Posted on August 16, 2018

Using Anti-White Rhetoric for Career Advancement

Gregory Hood, American Renaissance, August 16, 2018

For a society supposedly dominated by white privilege, being anti-white certainly seems not to hold back your career. Sarah Jeong, the latest addition to the New York Times’ editorial board, said this in a speech:

Everything is implicitly organized around how men see the world. And not just men, how white men see the world. And this is, this is a problem. This is why so many things suck.

Despite such sentiments, she is now part of the governing body of an institution that her political theory would claim is dominated by white privilege. White privilege does not prevent the paper from defending Miss Jeong’s contemptuous comments and tweets about whites. Indeed, the only employee at the paper who mildly criticized her has already apologized. Most of the mainstream media has defended her, and outlets such as Vox are suggesting that only the “Alt-Right” would object to what she said.

National Review executive editor Reihan Salam wrote an article about Miss Jeong titled “The Utility of White-Bashing” for The Atlantic. Like his fellow “conservative” David French, Mr. Salam does not say Miss Jeong should be fired, but concedes that anti-white racism can actually exist, unlike so many others who tell us it not “a thing.”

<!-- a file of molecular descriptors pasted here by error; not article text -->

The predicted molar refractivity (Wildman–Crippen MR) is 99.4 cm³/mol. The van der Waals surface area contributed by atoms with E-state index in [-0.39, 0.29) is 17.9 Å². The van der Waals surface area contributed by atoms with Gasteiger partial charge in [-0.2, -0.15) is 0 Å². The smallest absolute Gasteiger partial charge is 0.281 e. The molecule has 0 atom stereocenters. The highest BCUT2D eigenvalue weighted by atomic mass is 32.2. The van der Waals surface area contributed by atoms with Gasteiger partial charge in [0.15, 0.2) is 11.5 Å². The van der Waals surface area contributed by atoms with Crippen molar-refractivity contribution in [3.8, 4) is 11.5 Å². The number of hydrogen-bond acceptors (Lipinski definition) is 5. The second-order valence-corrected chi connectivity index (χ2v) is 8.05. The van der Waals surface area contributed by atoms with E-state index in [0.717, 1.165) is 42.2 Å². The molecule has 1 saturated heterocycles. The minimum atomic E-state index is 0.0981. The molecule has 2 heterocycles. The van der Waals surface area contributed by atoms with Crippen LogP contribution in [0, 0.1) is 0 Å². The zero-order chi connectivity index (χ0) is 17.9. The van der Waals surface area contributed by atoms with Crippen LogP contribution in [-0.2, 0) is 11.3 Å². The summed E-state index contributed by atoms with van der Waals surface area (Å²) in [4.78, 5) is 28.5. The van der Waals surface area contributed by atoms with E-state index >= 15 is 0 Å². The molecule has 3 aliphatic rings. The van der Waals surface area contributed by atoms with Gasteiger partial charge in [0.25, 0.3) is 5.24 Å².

Mr. Salam suggests anti-white posturing serves both as a “means of ascent” and a justification of elevated status for both whites and Asians. He recognizes that anti-white rhetoric is a requirement of entry into elite institutions in American life, particularly universities.

“Their admissions decisions represent powerful ‘nudges’ towards certain attitudes, beliefs, and behaviors,” he writes, “and I’ve known many first- and second-generation kids—I was one of them—who intuit this early on.” Indeed, according to one recent report, at least one top college has confronted applicants who followed Alex Jones on Twitter. Some scholars have argued that stereotypically “conservative” or “white” high-school activities such as 4-H Club, Future Farmers of America, and Junior ROTC hurt an applicant’s chances for admission to elite institutions.

Mr. Salam calls this anti-white orthodoxy a “code” that must be “cracked” by ambitious whites and Asians. As he puts it, only someone worried that Harvard might reject him will take offense at recent reports that the school is discriminating against Asians because of their supposedly lackluster personalities. Mr. Salam says a true elitist would consider such griping “gauche,” and instead celebrate Harvard’s admissions policies as a way of distancing himself from the “less-enlightened” and “less-elite.”

In other words, mastery of anti-white vocabulary is the modern equivalent to the courtly behavior that once determined status among Europe’s aristocrats, with modern universities the equivalent of finishing schools. For the social climber, sincerely opposing double standards on race is as uncouth as not knowing how to dance the minuet.

Mr. Salem writes that a hypothetical status-striving Asian wouldn’t complain about affirmative action’s negative impact on Asians but instead argue that “Harvard shouldn’t endeavor to increase representation of rural and working-class whites, on the spurious grounds that all whites are privileged.” Taking these positions, Mr. Salam argues, would make an applicant more “interesting” to college admissions boards. A similar argument was used to defend Miss Jeong over the last few days—her tweets may only have been part of an effort to build an edgy “brand.”